Let's face it. We have an unnatural preoccupation with heist films. Whether it's Ocean's Eleven, Heat or Point Break, we have a soft spot in our hearts for the all-American heist. There have been so many over the years that I'm surprised that the Oscars hasn't given them their own category yet.
Whether it's a more serious film like Heat or more comical like the Ocean's films, there's just something about them that pique our interest. American Animals falls more into the latter category, but there are certainly dramatic elements. The film is based on a true story and features segments where they talk to the real would-be heisters themselves, giving the film a real documentary feel at times.
American Animals follows a crew of young men who decide to strike it rich by stealing rare books from their local college library. They bite off more than they can chew, though, when the rare bird books prove to be more trouble than they are worth and more difficult to fence.
This is yet another true story this week, but it seems that this one is more accurate when it comes to the facts. The heist in question remains on the FBI's list of most-significant art theft cases, so it does have that enduring quality that makes for a classic film. Above all, I think one of the reasons that this film hits home is the utter absurdity of the heist itself.
When you think about great heists, you immediately think of banks and cash and diamonds, not books about birds. This is the sort of specific treasure that would leave you scratching your head. I mean, who would buy a rare book about birds and how much would they actually pay?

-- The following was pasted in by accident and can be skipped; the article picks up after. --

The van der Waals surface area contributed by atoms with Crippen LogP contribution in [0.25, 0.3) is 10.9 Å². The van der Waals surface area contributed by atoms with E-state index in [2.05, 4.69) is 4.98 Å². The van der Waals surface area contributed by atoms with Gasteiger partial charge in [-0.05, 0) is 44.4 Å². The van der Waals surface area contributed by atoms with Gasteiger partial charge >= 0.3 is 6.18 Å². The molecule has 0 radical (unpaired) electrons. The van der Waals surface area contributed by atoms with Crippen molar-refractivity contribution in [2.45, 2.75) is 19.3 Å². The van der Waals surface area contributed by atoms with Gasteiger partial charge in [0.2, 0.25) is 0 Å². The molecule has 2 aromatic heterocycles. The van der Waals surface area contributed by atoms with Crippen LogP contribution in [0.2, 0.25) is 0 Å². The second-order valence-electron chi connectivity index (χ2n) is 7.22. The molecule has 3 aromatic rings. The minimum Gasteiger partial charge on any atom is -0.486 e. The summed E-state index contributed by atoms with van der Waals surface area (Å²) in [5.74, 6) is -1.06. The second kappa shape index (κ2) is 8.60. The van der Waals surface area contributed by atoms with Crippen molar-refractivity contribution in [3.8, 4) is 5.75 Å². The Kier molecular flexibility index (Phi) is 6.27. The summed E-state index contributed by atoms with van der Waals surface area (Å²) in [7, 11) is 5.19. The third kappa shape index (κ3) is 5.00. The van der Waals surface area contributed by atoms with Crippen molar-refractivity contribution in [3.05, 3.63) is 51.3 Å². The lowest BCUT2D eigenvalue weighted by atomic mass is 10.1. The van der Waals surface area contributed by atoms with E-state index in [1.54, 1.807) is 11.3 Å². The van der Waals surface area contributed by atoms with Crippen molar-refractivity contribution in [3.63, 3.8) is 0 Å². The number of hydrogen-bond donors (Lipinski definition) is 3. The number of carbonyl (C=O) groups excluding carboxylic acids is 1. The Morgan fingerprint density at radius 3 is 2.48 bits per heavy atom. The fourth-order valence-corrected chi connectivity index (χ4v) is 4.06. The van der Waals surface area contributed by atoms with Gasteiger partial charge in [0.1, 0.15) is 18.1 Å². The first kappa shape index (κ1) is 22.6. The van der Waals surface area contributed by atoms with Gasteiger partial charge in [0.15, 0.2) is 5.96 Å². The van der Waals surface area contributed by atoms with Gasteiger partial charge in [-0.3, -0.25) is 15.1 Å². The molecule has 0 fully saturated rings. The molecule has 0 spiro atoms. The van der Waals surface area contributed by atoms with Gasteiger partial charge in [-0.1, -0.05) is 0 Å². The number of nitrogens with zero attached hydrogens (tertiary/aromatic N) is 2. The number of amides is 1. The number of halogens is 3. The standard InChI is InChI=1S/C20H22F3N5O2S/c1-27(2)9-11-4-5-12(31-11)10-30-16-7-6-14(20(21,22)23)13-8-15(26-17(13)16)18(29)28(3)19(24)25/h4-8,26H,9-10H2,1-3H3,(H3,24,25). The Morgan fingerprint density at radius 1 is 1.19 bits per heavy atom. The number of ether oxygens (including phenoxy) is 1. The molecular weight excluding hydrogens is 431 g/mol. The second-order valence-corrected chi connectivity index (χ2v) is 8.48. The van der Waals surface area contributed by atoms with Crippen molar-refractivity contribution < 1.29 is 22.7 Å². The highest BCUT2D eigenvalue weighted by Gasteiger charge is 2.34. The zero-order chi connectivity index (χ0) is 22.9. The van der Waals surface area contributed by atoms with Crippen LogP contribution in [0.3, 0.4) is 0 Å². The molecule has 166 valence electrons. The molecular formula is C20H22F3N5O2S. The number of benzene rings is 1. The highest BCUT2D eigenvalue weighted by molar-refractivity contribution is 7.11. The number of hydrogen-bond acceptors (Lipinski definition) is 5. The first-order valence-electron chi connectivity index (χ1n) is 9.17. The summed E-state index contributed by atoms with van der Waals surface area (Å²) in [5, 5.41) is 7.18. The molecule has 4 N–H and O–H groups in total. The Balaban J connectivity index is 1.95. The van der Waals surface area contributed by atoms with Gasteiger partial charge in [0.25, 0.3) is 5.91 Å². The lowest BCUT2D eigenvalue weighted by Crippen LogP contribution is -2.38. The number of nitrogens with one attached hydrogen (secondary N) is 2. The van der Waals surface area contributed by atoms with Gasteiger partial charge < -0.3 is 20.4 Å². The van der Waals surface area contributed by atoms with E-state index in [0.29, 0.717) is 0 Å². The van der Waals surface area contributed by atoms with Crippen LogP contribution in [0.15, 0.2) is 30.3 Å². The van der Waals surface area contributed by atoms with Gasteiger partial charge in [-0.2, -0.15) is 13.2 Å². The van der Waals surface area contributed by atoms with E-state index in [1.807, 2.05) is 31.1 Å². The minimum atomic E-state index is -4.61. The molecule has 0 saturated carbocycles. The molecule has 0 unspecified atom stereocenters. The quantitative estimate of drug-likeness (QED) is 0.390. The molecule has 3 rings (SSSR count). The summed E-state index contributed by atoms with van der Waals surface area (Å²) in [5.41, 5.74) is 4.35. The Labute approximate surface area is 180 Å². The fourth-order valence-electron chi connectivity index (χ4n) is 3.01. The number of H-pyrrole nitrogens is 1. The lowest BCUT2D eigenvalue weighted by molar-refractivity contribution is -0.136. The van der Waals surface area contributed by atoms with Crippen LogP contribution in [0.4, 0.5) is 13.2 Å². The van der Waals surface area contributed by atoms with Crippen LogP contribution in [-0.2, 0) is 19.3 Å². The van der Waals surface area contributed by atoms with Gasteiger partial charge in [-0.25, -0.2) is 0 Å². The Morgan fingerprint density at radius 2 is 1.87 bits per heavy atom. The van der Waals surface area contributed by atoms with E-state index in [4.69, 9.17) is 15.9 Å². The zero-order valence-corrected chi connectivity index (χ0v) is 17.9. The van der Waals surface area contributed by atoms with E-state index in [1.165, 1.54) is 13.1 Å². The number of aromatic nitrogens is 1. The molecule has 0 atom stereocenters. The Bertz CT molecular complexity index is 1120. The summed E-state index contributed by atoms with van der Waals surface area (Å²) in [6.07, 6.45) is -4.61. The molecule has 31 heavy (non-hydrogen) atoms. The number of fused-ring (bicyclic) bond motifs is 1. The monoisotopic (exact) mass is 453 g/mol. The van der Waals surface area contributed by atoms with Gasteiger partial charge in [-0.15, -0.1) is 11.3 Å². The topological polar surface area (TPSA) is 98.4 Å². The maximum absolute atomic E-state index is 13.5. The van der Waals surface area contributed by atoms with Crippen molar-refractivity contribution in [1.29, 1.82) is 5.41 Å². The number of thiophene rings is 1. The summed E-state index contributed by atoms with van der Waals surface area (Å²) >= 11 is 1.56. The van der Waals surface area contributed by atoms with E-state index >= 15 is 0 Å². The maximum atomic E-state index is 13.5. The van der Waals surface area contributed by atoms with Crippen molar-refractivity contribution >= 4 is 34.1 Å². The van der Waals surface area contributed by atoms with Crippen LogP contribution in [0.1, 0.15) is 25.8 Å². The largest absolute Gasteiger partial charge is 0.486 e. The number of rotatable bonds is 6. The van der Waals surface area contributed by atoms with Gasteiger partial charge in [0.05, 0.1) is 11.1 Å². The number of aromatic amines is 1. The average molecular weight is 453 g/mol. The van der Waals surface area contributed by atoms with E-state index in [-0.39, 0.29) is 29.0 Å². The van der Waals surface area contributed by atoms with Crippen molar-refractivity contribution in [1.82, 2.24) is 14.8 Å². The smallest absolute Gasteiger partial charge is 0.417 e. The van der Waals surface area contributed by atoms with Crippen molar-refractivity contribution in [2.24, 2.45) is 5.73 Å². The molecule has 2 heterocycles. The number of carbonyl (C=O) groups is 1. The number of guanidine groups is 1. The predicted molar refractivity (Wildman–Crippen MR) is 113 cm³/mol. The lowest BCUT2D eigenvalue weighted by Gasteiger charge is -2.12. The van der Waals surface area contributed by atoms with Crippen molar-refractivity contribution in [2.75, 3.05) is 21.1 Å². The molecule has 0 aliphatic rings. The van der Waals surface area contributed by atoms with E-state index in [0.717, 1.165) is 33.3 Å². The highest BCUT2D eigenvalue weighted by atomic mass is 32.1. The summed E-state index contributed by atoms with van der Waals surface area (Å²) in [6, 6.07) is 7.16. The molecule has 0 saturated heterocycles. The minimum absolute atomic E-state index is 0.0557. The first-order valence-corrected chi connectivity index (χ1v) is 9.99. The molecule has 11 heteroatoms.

As it turns out, there is quite a group of interested parties and they are allegedly willing to pay a fortune. This heist reminds me of one that I read about recently that is also supposedly being turned into a film, "Sex on the Moon." Despite the eye-catching title, I strongly recommend the book written by Ben Mezrich about the real-life heist of moon rocks. Yes, moon rocks.
So, the idea of crazy heist schemes isn't just limited to the imaginations of Hollywood's talent screenwriters. No, it seems that anyone who has seen a heist film thinks that they have what it takes to outsmart the law and cash in their brass ring. As the interstitials with the real criminals imply, it's not as easy as it seems on the big screen.
I was really impressed with the performances from the largely unknown or underappreciated cast. The four young men each bring a fully-realized personality to the crew and they tend to eschew traditional stereotypes to keep you guessing until the end. The actors really took on their alter egos and it gave the film a level of authenticity that other films lack with the polished stars.
At the end of the day, we can't change who we are. We crave heist films and American Animals will fit the bill quite nicely. Also, it gives the audience a bit of perspective that their Hollywood brethren tend to gloss over with its interstitials with the real thieves.
American Animals is now available on DVD and Blu-ray.